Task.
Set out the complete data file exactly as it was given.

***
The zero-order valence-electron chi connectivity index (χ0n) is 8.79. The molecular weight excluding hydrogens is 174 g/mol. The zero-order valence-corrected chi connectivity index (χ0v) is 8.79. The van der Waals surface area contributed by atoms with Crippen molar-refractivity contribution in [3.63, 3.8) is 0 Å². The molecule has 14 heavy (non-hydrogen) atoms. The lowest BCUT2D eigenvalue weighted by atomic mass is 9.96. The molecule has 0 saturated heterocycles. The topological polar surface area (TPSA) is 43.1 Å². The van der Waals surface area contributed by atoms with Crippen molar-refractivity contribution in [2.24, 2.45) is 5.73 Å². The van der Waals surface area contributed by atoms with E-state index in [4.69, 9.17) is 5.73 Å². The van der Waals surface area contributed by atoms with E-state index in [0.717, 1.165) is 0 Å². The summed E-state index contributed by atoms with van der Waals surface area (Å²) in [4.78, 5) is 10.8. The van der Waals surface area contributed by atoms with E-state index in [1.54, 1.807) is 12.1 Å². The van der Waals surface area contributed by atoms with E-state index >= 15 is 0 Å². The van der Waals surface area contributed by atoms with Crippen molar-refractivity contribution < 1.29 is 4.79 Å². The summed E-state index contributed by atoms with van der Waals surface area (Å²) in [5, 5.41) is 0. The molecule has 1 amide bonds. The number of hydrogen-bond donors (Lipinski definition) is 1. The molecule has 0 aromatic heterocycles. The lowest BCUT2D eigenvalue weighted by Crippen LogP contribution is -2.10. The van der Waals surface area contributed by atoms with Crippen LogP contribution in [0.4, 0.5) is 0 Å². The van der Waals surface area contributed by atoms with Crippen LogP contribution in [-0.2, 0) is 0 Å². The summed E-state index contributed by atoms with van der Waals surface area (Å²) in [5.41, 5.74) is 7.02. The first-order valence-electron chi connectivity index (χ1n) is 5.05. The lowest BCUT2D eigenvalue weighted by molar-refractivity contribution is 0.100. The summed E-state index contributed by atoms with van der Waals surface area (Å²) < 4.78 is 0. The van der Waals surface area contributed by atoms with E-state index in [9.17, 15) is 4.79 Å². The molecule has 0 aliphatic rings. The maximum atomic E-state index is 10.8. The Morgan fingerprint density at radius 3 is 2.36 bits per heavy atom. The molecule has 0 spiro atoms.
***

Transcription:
The zero-order valence-electron chi connectivity index (χ0n) is 8.79. The molecular weight excluding hydrogens is 174 g/mol. The zero-order valence-corrected chi connectivity index (χ0v) is 8.79. The van der Waals surface area contributed by atoms with Crippen molar-refractivity contribution in [3.63, 3.8) is 0 Å². The molecule has 14 heavy (non-hydrogen) atoms. The lowest BCUT2D eigenvalue weighted by atomic mass is 9.96. The molecule has 0 saturated heterocycles. The topological polar surface area (TPSA) is 43.1 Å². The van der Waals surface area contributed by atoms with Crippen molar-refractivity contribution in [2.24, 2.45) is 5.73 Å². The van der Waals surface area contributed by atoms with E-state index in [4.69, 9.17) is 5.73 Å². The van der Waals surface area contributed by atoms with E-state index in [0.717, 1.165) is 0 Å². The summed E-state index contributed by atoms with van der Waals surface area (Å²) in [4.78, 5) is 10.8. The van der Waals surface area contributed by atoms with E-state index in [1.54, 1.807) is 12.1 Å². The van der Waals surface area contributed by atoms with E-state index >= 15 is 0 Å². The van der Waals surface area contributed by atoms with Crippen molar-refractivity contribution < 1.29 is 4.79 Å². The summed E-state index contributed by atoms with van der Waals surface area (Å²) in [5, 5.41) is 0. The molecule has 1 amide bonds. The number of hydrogen-bond donors (Lipinski definition) is 1. The molecule has 0 aromatic heterocycles. The lowest BCUT2D eigenvalue weighted by Crippen LogP contribution is -2.10. The van der Waals surface area contributed by atoms with Crippen LogP contribution in [0.4, 0.5) is 0 Å². The van der Waals surface area contributed by atoms with Crippen LogP contribution in [-0.2, 0) is 0 Å². The summed E-state index contributed by atoms with van der Waals surface area (Å²) in [5.41, 5.74) is 7.02. The first-order valence-electron chi connectivity index (χ1n) is 5.05. The lowest BCUT2D eigenvalue weighted by molar-refractivity contribution is 0.100. The summed E-state index contributed by atoms with van der Waals surface area (Å²) < 4.78 is 0. The van der Waals surface area contributed by atoms with E-state index in [9.17, 15) is 4.79 Å². The molecule has 0 aliphatic rings. The maximum atomic E-state index is 10.8. The Morgan fingerprint density at radius 3 is 2.36 bits per heavy atom. The molecule has 0 spiro atoms.